There are two things to worry about.

The first is that Microsoft might choose poorly for its next CEO. There are many talented senior executives who could be tapped for the position, inside and outside the company, but it would take a real visionary to seize control of Microsoft’s businesses and personalities. Stephen Elop, the CEO of Nokia, is considered a front-runner; he’s a former Microsoft executive and a strong executive, but his history doesn’t inspire confidence that he would bring creativity and flair and change Microsoft’s direction.

The second is that Microsoft might simply be too complex for any CEO to manage, much less turn around. The New York Times made the argument a few days ago:

“Microsoft already has a video game console, the No. 2 Internet search engine, a major Web portal, an enormous corporate software business, an operating system for personal computers, cloud computing services and applications software. The company is a mash-up of the businesses in which competitors like Google, Yahoo, Oracle, Apple and Nintendo specialize, putting an enormous burden on the company’s chief executive, Steven A. Ballmer, who has announced plans to retire within the next 12 months. Microsoft’s complexity will make its search for a replacement for Mr. Ballmer more challenging, since the job will require a person with an uncommon array of skills, including fluency in corporate and consumer markets, hardware, software and Internet services.”


Shortly after Mr. Ballmer announced his retirement, he dropped another bombshell: Microsoft is buying Nokia’s phone business and licensing its mapping service and patent portfolio. In the process, Microsoft will add 30,000 employees and directly enter the hyper-competitive phone market.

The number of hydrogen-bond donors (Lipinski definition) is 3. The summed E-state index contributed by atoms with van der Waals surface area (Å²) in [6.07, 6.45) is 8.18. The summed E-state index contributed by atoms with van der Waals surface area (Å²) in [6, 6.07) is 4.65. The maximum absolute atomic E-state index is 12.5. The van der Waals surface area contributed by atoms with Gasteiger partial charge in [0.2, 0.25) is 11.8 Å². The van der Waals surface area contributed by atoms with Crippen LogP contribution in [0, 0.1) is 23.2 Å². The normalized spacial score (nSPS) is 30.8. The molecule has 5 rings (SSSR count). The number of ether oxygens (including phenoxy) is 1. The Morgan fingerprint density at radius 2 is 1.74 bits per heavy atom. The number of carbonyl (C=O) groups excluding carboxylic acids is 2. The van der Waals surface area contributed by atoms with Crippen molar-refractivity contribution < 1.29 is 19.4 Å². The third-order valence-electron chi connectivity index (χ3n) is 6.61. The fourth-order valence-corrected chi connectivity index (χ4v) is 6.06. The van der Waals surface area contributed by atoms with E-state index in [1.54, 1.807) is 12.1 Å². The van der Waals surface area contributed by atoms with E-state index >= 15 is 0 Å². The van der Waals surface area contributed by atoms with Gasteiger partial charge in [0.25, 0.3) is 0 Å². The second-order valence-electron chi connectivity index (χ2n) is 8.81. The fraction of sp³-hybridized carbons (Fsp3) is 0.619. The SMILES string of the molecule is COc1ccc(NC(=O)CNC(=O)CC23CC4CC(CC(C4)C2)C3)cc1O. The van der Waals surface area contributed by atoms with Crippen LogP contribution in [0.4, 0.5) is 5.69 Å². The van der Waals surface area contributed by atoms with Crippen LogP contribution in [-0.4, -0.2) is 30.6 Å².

Nokia had a near-death experience a few years ago when it was caught unprepared for the world’s instantaneous shift to smartphones, abandoning Nokia’s Symbian-based phones seemingly overnight. When Mr. Elop became Nokia CEO, he committed the company to a partnership with Microsoft and devoted the company’s entire energies to Windows Phones. Nokia came within a hairsbreadth of filing bankruptcy when Windows Phone 8 was delayed and initial sales were disappointing, but now there are some encouraging signs. Nokia has developed a wide range of phones that are all well designed, from inexpensive models aimed at developing countries on up to the Lumia 1020 with the best camera of any smartphone by a very wide margin. Windows Phones are starting to sell reasonably well in many places other than the US, which has not paid much attention to them so far.

If Microsoft acquires Nokia but does not change much other than the logo on the phones, then there is reason to doubt the wisdom of the Nokia acquisition. A fading company does not become more strong by buying another fading company. It makes Microsoft more complex at a time when its complexity has already been part of the problem for a CEO with thirty years experience with the company. It will make it that much more difficult for a new CEO to get a handle on it all.